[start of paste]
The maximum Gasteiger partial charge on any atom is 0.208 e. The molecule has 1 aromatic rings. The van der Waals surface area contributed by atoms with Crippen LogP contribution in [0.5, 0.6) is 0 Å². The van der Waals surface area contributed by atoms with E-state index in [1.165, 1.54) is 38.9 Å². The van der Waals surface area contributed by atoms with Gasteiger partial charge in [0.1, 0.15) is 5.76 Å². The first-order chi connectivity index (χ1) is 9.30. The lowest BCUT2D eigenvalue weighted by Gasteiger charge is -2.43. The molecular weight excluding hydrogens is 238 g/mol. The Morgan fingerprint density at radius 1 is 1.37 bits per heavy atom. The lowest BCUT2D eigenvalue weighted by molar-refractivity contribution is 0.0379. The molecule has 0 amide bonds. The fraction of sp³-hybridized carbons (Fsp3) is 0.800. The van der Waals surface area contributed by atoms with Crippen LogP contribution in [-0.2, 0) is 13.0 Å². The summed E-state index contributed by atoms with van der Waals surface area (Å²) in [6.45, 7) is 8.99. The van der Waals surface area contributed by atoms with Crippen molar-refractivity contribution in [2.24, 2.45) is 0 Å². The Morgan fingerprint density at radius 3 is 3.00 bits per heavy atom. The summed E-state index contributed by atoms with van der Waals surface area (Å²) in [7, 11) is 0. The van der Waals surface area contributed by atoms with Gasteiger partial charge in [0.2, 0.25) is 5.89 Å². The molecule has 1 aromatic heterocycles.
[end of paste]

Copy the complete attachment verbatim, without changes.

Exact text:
The maximum Gasteiger partial charge on any atom is 0.208 e. The molecule has 1 aromatic rings. The van der Waals surface area contributed by atoms with Crippen LogP contribution in [0.5, 0.6) is 0 Å². The van der Waals surface area contributed by atoms with E-state index in [1.165, 1.54) is 38.9 Å². The van der Waals surface area contributed by atoms with Gasteiger partial charge in [0.1, 0.15) is 5.76 Å². The first-order chi connectivity index (χ1) is 9.30. The lowest BCUT2D eigenvalue weighted by Gasteiger charge is -2.43. The molecular weight excluding hydrogens is 238 g/mol. The Morgan fingerprint density at radius 1 is 1.37 bits per heavy atom. The lowest BCUT2D eigenvalue weighted by molar-refractivity contribution is 0.0379. The molecule has 0 amide bonds. The fraction of sp³-hybridized carbons (Fsp3) is 0.800. The van der Waals surface area contributed by atoms with Crippen LogP contribution in [-0.2, 0) is 13.0 Å². The summed E-state index contributed by atoms with van der Waals surface area (Å²) in [6.45, 7) is 8.99. The van der Waals surface area contributed by atoms with Crippen molar-refractivity contribution in [2.24, 2.45) is 0 Å². The Morgan fingerprint density at radius 3 is 3.00 bits per heavy atom. The summed E-state index contributed by atoms with van der Waals surface area (Å²) in [7, 11) is 0. The van der Waals surface area contributed by atoms with Gasteiger partial charge in [0.2, 0.25) is 5.89 Å². The molecule has 1 aromatic heterocycles.